Wisconsin Behind the Scenes Blog Series: Menominee Tribal Enterprises

Monday, December 16, 2019

Wisconsin Behind the Scenes Blog Series: Menominee Tribal Enterprises

 

“...a forest is much more than cords and boards. It's a whole ecological process. Clean air, clean water, good soils, a place to gather.” -- Marshall Pecore

 

Photo Credit: James Edward Mills

 

The Menominee Tribe in Wisconsin has an incredible history of forest stewardship, and Chuck and the crew traveled to the Menominee Tribal Enterprises to see this decades-old business in action. Marshall Pecore, a descendant of the Menominee Tribe, is the forest manager of the operation in Neopit, Wisconsin. Our crew interviewed him about the rich history of their long-term, sustainable approach to timber, and how they harvest trees on their own tribal reservation.

 

Photo Credit: James Edward Mills

 

Although the Menominee tribe has lived in northern Wisconsin for thousands of years, as a result of a wave of restrictive treaties with U.S. government, their land was reduced from more than 10 million acres to 235,523 acres.

 

The sawmill, constructed in 1908, is a primary source of jobs for tribal members. With generations of experience, the tribe knows that their profit depends on a sustainable forest. Unlike other mill owners, they cut the diseased trees first, as well as any tree that won’t grow to be a thick, straight trunk suitable for milling boards.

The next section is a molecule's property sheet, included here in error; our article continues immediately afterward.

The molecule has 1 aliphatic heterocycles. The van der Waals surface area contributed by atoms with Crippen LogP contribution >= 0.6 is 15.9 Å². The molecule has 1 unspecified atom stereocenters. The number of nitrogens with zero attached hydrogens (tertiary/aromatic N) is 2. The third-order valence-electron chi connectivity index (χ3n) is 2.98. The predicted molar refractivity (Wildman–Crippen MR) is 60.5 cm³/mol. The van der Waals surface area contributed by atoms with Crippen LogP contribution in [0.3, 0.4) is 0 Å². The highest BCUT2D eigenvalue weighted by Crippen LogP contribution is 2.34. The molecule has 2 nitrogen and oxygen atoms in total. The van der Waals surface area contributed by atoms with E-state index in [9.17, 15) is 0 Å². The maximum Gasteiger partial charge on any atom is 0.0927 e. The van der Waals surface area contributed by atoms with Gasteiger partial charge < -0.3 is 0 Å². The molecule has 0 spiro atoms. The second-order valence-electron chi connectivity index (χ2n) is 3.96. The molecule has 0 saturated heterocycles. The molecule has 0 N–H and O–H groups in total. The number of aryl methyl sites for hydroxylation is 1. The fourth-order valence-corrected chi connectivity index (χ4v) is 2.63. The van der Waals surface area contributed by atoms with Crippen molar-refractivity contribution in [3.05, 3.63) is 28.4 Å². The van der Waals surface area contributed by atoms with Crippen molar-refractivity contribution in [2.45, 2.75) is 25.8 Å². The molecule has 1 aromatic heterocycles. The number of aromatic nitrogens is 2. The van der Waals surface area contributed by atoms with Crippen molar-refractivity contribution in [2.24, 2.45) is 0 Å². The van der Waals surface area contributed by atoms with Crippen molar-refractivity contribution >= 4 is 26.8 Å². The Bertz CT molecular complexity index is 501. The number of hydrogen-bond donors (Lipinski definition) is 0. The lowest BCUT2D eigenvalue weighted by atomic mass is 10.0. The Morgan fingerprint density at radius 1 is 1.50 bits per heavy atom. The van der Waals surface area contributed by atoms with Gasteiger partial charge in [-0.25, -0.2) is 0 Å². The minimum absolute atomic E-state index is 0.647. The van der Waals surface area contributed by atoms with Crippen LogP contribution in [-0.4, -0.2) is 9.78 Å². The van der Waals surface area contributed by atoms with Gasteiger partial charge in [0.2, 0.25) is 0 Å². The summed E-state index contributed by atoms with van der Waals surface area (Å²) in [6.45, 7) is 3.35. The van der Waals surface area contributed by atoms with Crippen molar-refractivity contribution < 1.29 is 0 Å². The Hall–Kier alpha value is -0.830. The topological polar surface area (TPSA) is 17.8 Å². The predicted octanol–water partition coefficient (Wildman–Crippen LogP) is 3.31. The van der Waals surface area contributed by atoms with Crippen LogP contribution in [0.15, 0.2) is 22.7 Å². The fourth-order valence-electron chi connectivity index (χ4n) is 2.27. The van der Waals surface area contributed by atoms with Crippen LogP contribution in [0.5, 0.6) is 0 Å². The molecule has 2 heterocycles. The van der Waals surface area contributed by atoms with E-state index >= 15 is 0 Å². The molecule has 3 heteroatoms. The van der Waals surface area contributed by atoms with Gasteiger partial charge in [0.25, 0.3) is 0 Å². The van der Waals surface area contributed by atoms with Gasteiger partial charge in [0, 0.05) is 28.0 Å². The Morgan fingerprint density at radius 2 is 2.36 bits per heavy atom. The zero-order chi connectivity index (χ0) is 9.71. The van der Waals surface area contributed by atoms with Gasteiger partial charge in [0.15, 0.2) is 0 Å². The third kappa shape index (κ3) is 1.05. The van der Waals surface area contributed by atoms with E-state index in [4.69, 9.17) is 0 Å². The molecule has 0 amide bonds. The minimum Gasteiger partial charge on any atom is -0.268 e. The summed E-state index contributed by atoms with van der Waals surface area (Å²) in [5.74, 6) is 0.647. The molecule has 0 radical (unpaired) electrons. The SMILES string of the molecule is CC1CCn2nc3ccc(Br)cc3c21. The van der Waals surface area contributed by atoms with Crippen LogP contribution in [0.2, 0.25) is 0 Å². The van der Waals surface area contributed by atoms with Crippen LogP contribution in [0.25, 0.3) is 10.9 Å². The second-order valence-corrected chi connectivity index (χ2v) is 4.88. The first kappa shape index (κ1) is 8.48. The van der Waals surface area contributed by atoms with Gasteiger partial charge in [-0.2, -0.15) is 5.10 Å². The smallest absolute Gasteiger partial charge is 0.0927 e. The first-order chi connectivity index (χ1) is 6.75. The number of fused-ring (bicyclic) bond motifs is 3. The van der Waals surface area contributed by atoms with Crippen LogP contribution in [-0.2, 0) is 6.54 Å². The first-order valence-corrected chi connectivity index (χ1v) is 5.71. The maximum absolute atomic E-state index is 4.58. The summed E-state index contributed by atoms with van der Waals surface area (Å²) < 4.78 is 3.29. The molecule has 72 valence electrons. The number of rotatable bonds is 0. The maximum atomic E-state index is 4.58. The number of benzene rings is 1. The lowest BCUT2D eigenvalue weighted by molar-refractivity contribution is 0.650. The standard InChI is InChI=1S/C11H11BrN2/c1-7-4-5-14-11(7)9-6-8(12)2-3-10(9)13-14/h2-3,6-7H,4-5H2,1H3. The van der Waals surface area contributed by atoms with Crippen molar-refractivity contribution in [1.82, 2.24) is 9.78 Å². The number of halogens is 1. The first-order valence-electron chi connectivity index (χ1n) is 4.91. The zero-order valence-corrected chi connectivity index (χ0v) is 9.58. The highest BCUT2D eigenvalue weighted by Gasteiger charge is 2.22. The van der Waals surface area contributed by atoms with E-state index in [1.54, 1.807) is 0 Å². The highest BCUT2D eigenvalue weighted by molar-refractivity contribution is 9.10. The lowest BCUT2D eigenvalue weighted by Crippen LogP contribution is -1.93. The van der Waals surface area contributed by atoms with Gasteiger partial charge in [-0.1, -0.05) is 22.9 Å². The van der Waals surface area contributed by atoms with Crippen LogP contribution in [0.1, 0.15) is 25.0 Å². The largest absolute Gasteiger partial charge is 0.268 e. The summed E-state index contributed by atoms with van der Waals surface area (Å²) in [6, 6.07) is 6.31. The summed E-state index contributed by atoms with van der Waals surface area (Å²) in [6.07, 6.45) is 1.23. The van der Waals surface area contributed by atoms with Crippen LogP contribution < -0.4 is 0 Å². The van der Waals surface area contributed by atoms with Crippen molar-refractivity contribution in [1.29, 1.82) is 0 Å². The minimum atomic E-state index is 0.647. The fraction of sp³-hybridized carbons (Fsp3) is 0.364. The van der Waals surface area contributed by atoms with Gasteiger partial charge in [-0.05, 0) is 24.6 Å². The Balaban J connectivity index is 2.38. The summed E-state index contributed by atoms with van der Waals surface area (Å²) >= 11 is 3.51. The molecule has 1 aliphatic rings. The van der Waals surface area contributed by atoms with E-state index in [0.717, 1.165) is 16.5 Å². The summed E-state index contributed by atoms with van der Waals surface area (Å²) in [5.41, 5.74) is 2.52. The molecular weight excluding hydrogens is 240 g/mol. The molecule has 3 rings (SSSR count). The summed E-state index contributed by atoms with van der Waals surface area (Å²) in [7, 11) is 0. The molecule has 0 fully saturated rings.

The Menominee method takes into account not only the health of the tree, but the health of the surrounding organisms. Marshall explained how they survey the “assemblages”-- the plants on the forest floor-- to determine what species of tree would best thrive there. They also avoid felling “wildlife trees:” trees where animals like birds, snakes, porcupines, or raccoons have made their homes.

 

Photo Credit: James Edward Mills

Later in our trip, we met Wade Fernandez, or Wiciwen Apis-Mahwaew (his Menominee name), at Audio for the Arts, a recording studio in Madison. Wade plays traditional Menominee music on flute and guitar. He and Chuck played “Wild Horses” (written by Mick Jagger and Keith Richards of the Rolling Stones), Chuck was on piano (of course), and Wade accompanied him on native flute. Wade then treated us to our own private concert and played some of his original music solo. He regularly travels around the country and around Europe to tour his music. Take a listen: (link to music videos)

 

Photo Credit: James Edward Mills

Sources and additional information:

https://www.mtewood.com/Sawmill/History

https://www.mpm.edu/content/wirp/ICW-153

https://wadefernandezmusic.com/

 


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